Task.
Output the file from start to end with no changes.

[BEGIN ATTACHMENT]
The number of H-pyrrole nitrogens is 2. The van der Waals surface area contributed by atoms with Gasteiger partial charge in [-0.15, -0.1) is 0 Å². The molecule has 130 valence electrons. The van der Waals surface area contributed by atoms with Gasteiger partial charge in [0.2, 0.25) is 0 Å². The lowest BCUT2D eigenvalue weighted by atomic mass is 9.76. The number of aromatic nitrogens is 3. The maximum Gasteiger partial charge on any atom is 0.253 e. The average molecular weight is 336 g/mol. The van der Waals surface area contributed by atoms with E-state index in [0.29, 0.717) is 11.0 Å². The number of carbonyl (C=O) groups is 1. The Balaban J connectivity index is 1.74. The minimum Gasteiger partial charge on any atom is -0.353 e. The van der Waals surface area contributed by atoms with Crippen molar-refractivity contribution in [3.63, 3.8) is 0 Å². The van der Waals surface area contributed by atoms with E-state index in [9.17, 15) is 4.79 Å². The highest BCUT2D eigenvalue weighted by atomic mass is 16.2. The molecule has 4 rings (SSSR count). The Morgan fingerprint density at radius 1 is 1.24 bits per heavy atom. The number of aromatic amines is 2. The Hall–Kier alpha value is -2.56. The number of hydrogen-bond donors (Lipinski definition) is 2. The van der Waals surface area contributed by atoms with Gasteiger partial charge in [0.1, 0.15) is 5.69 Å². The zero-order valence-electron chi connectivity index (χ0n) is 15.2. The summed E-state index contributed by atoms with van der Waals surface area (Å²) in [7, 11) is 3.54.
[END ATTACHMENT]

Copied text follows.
The number of H-pyrrole nitrogens is 2. The van der Waals surface area contributed by atoms with Gasteiger partial charge in [-0.15, -0.1) is 0 Å². The molecule has 130 valence electrons. The van der Waals surface area contributed by atoms with Gasteiger partial charge in [0.2, 0.25) is 0 Å². The lowest BCUT2D eigenvalue weighted by atomic mass is 9.76. The number of aromatic nitrogens is 3. The maximum Gasteiger partial charge on any atom is 0.253 e. The average molecular weight is 336 g/mol. The van der Waals surface area contributed by atoms with E-state index in [0.29, 0.717) is 11.0 Å². The number of carbonyl (C=O) groups is 1. The Balaban J connectivity index is 1.74. The minimum Gasteiger partial charge on any atom is -0.353 e. The van der Waals surface area contributed by atoms with Crippen molar-refractivity contribution in [3.63, 3.8) is 0 Å². The van der Waals surface area contributed by atoms with E-state index in [9.17, 15) is 4.79 Å². The highest BCUT2D eigenvalue weighted by atomic mass is 16.2. The molecule has 4 rings (SSSR count). The Morgan fingerprint density at radius 1 is 1.24 bits per heavy atom. The number of aromatic amines is 2. The Hall–Kier alpha value is -2.56. The number of hydrogen-bond donors (Lipinski definition) is 2. The van der Waals surface area contributed by atoms with Gasteiger partial charge in [0.1, 0.15) is 5.69 Å². The zero-order valence-electron chi connectivity index (χ0n) is 15.2. The summed E-state index contributed by atoms with van der Waals surface area (Å²) in [7, 11) is 3.54.